In my latest Washington Post piece, I highlight a new book called “Black History of Highland County,” which details numerous interesting and exciting episodes from the southern Ohio community’s past.
I point out that too many Republicans in state legislatures are trying to control how black history is taught, out of fear of that popular bogeyman, Critical Race Theory:
Efforts requiring schools to play down examples of historic racism if anyone is made to feel “discomfort” or “guilt” are confounding to me coming from Republicans, who rightfully complain about de-platforming voices on social media and cancel culture run amok. Fortunately, more of America’s Black history is clawing its way out of undeserved obscurity anyway, particularly through new books — some from big publishing houses written by celebrated authors, and others on a smaller scale in unlikely places such as my former home of Highland County, Ohio, in the heart of Trump Country.
(Note that the Washington Post style is to capitalize the “B” in black and the “W” in white, which is better than the New York Times’ style, which only capitalizes Black.)
The book by Kati Burwinkel, Myra Cumberland Phillips and John Glaze highlights stories of black history that have been told frequently in recent years like the Marching Mothers and the Lincoln School saga, as well as lesser-known events like a Ku Klux Klan assault on black Christian campers in 1880 — an attack that the campers successfully rebuffed no fewer than three times.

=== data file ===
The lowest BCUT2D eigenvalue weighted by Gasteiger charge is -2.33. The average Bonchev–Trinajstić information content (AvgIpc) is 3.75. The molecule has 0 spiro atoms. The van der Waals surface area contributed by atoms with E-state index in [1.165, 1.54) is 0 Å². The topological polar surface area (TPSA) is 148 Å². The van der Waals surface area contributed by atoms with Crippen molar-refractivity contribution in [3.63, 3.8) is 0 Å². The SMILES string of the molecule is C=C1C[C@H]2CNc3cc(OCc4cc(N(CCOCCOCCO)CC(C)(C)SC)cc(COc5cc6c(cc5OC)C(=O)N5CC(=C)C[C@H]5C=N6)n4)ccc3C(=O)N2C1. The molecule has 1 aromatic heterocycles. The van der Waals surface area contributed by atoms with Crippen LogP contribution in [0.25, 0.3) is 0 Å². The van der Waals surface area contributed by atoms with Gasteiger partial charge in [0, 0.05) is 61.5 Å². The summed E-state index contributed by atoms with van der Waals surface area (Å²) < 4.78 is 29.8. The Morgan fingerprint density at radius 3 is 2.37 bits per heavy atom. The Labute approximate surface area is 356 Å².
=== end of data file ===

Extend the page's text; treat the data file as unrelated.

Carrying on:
I point out:
Efforts to suppress Black history deprive us of stirring examples of Americans overcoming adversity and courage under fire. Rather than making anyone feel guilty or uncomfortable, these true-life stories should inspire us all. They are testaments to the resilience and human spirit found in people of all races.
You can read it here. Subscription may be required if you have exceeded your free articles for the month.
Appreciate being profiled by Dan Sewell in the Enquirer
Longtime Associated Press reporter Dan Sewell is now retired from the AP — he should write a book about his long and very interesting career — and now he writes a couple of columns a month for the Cincinnati Enquirer. Dan profiled me and my work for the Washington Post this week and asked me some questions about the Republican Party in general and Ohio politics in particular.
The article looks back at how I hooked up with the Post after Donald Trump won the presidency in 2016:
After Trump’s victory, some in the stunned "Big Media," to use Abernathy’s term, realized there was a lot of America not being well-represented. The Washington Post came calling. "He’s not just a pro-Trumpish voice, he’s more of a Trump voter voice," Ruth Marcus, Post deputy editorial page editor, explained to the Columbia Journalism Review. "We are … really wanting to find the diverse viewpoints expressed in the election." His Post columns have led to frequent appearances on PBS NewsHour and other media shows, as well as talks on college and high school campuses. Abernathy tries to promote "communication and civil discourse between people who completely disagree with each other," co-existing and respecting each other’s rights to have differing points of view.
You can read the column here. Thanks for the article, Dan, I appreciate it. (Oh, if you think I look half asleep in the accompanying screen grab taken from a PBS appearance, I choose to think of it as being deep in thought.)